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Abstract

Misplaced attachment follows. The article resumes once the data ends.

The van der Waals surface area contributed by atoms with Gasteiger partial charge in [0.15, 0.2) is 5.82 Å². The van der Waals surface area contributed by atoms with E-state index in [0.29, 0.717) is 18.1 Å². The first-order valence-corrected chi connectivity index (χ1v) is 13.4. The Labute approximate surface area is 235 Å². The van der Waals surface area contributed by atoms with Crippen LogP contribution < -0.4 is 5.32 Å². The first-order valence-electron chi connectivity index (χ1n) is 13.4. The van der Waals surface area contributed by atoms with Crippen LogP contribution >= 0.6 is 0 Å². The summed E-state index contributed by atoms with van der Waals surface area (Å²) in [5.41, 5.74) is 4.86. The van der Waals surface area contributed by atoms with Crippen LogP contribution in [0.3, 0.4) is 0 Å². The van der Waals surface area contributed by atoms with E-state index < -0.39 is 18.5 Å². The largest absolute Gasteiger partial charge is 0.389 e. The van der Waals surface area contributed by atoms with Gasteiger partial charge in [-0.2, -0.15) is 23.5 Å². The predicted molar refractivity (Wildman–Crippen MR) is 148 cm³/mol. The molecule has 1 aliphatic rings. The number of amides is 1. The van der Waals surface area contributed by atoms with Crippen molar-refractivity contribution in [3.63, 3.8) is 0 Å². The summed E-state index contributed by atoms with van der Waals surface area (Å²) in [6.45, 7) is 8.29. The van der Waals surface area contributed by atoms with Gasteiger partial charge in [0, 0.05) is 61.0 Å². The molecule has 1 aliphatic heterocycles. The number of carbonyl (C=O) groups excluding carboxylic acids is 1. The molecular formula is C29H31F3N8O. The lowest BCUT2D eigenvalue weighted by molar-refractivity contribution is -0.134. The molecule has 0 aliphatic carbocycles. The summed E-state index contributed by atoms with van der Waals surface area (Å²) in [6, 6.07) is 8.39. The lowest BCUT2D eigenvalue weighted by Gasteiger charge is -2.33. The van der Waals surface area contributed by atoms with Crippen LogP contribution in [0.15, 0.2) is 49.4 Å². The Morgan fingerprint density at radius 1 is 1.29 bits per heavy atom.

Statistical-thermodynamic models for the description of ordering in non-stoichiometric intermetallic phases can be very helpful for the design of new functional materials for various purposes. Here, we present a review of methods for describing B2 (BCC) and L12 (FCC) – type binary alloys. The free energy of binary alloys where ordered structures are formed, is evaluated by statistical approaches employing applications of the Bragg–Williams–Gorsky mean-field approximation. In the original mean field method, the degree of order in the neighborhood of a given site in the crystal is determined by the average state of order throughout the macroscopic crystal. Actually, the force tending to produce long-range order depends on the fluctuations in the configuration, an effect which is neglected in the mean field approximation but is taken under consideration, e.g., in the Quasi-Chemical Approach (QCA) by Guggenheim and its advanced applications, in various sophisticated treatments using the Cluster Variation Method (CVM) originally developed by Kikuchi, as well as in the Defect Correlation Model (DCM). The latter model is a less sophisticated method based on the simultaneous description of short-range order and long-range order by use of properly defined non-overlapping clusters. All these methods allow the “pure” mean-field results to be substantially refined, particularly at high temperatures, and for alloys with large deviations from the stoichiometric composition. Defect concentration-alloy composition diagrams and activity-alloy composition diagrams are shown for several methods with focus on the QCA and DCM approaches. The calculated results are compared with each other and with experimental data on thermodynamic and structural properties from the literature.